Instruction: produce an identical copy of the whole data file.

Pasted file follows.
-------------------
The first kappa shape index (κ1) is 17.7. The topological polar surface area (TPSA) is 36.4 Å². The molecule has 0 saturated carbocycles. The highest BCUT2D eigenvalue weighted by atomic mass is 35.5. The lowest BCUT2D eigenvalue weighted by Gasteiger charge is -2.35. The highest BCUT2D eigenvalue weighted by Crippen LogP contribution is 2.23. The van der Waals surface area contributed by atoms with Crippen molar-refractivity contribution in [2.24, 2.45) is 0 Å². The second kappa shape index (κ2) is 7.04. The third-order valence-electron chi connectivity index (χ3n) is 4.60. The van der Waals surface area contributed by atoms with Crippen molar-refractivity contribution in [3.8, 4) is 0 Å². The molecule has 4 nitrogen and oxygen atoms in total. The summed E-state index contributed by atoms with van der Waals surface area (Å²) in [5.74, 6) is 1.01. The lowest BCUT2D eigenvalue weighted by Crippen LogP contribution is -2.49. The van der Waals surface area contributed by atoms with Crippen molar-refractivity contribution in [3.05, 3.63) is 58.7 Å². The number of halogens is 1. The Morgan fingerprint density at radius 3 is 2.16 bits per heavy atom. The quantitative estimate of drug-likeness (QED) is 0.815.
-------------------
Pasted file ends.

The first kappa shape index (κ1) is 17.7. The topological polar surface area (TPSA) is 36.4 Å². The molecule has 0 saturated carbocycles. The highest BCUT2D eigenvalue weighted by atomic mass is 35.5. The lowest BCUT2D eigenvalue weighted by Gasteiger charge is -2.35. The highest BCUT2D eigenvalue weighted by Crippen LogP contribution is 2.23. The van der Waals surface area contributed by atoms with Crippen molar-refractivity contribution in [2.24, 2.45) is 0 Å². The second kappa shape index (κ2) is 7.04. The third-order valence-electron chi connectivity index (χ3n) is 4.60. The van der Waals surface area contributed by atoms with Crippen molar-refractivity contribution in [3.8, 4) is 0 Å². The molecule has 4 nitrogen and oxygen atoms in total. The summed E-state index contributed by atoms with van der Waals surface area (Å²) in [5.74, 6) is 1.01. The lowest BCUT2D eigenvalue weighted by Crippen LogP contribution is -2.49. The van der Waals surface area contributed by atoms with Crippen molar-refractivity contribution in [3.05, 3.63) is 58.7 Å². The number of halogens is 1. The Morgan fingerprint density at radius 3 is 2.16 bits per heavy atom. The quantitative estimate of drug-likeness (QED) is 0.815.